Saturday, May 19, 2012

back to the jest

After taking a little break from David Foster Wallace's magnum opus, I was happy to revisit it in recent weeks. It is, like the title cartridge, dangerously compelling. The text is sensual and honest, and for me, a testament to fin-de-siecle hypercorporeality. As disconcerting as the Jest often is, it is also deeply comforting and equally inspiring. David Foster Wallace knew: he saw what was happening and had the courage to write it down. Certainly, it is not for the faint of heart, but it is a near-perfect articulation of the moment: prophetic hyperbole written with staggering virtuosity, heart-wrenching clarity, and the poignant essence of our corporeal reality. Like the best art, it is about being human--being both frail and extraordinary; touched by ineffable and necessary suffering.

"It's a kind of emotional novocaine, this form of depression, and while it's not overtly painful its deadness is disconcerting...Kate Gompert's always thought of this anhedonic state as a kind of radical abstracting of everything, a hollowing out of stuff that used to have affective content. Terms the undepressed toss around and take for granted as full and fleshy--happiness, joie de vivre, preference, love--are stripped to their skeletons and reduced to abstract ideas. They have, as it were, denotation but not connotation. The anhedonic can still speak about happiness and meaning et al., but she has become incapable of feeling anything in them, or of believing them to exist as anything more than concepts. Everything becomes a map of the world. An anhedonic can navigate, but has no location." [1]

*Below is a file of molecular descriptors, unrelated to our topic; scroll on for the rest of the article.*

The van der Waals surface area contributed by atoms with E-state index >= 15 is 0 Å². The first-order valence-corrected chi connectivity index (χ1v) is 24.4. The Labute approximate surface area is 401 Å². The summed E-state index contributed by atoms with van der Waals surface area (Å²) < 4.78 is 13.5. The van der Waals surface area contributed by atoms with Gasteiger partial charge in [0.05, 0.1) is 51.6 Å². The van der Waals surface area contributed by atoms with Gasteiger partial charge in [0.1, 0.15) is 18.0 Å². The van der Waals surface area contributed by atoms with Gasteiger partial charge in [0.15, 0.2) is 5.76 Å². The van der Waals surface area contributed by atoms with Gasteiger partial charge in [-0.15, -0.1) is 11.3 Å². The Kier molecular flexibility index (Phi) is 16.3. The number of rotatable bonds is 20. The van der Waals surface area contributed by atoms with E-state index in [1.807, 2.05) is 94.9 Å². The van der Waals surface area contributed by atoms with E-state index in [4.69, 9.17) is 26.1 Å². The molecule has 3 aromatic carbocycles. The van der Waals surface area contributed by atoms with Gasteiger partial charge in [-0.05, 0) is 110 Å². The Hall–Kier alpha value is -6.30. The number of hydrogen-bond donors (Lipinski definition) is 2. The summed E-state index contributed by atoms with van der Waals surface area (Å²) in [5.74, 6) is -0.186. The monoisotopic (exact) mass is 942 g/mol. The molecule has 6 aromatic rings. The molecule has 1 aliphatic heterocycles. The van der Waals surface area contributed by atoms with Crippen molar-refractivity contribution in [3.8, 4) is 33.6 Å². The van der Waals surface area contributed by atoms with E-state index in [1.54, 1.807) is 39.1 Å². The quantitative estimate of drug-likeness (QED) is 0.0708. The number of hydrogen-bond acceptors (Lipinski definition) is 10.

1. Wallace, David Foster. 1996. Infinite jest: a novel. Boston: Little, Brown and Company. (692-693)

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